And he’s not using options income as a way to boost dividend income, as many teasers do — we see lots and lots of options advisories now, almost all of which are touting income strategies for options (that means either selling puts on stocks you don’t own, or selling covered calls on stocks you do own, or both). From the rest of his letter it sounds like this may be a strategy they employ at High-Yield Investing, too (which probably doesn’t work very well — most options are very illiquid, so basic options strategies tend to have disappointing results once you have more than a few dozen people who try to enter the trade on any given day, unless you’re dealing with just mega-caps or ETFs that have relatively high option volume, and this newsletter is only $39 a year so probably has thousands of subscribers)… but this particular tease is all about stocks that have a “real” cash yield for regular shareholders.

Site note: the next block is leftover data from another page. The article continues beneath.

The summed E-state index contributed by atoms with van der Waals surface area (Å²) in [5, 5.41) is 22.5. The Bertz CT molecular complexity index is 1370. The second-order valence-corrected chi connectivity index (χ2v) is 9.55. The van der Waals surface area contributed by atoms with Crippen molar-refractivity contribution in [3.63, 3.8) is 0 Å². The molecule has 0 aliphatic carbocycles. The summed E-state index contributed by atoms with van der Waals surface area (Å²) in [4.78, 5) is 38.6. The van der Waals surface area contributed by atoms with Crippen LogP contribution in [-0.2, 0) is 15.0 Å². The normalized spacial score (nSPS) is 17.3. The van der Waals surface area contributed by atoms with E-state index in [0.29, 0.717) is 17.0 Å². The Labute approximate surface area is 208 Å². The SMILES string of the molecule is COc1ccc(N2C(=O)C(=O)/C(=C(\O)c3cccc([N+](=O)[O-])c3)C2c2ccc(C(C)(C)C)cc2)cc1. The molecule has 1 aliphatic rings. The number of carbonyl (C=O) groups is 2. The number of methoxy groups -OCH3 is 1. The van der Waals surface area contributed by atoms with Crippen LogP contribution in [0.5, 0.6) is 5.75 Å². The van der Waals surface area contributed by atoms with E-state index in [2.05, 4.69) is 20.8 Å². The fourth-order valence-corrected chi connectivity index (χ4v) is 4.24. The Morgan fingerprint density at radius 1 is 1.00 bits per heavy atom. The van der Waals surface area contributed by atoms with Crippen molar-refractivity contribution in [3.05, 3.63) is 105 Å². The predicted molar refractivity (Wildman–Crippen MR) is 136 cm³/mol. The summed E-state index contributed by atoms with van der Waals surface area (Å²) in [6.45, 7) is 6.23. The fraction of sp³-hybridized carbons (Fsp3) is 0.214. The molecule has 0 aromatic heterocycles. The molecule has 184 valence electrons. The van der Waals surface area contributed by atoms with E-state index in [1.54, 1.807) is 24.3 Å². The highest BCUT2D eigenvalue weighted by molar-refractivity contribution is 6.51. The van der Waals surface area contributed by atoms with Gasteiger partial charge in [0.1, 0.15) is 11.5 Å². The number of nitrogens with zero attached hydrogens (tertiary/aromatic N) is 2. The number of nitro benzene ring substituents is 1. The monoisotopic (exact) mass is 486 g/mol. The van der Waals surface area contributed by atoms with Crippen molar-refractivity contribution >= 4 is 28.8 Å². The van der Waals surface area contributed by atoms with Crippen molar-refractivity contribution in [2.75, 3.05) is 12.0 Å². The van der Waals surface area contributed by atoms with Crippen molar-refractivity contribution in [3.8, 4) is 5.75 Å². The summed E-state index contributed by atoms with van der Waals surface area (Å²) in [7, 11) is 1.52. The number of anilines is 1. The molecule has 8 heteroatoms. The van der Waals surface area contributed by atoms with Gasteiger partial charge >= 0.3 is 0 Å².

So who are these “secret” stocks? He goes through a littany of “secret” examples, stocks that are listed in Yahoo Finance or Marketwatch with a yield of one or two or three percent, but that have actual trailing cash dividends several times that high… so we’ll figure out which are his favorites and let you know. If you want to subscribe to his newsletter after that, be my guess — but don’t ever subscribe to a newsletter just to learn about a “secret” like this, that starts you out with a confirmation bias (you bought it, so it must be a good idea! Buy whatever the “secret” is right away!) and we get enough bias in our investing world without voluntarily adding another layer.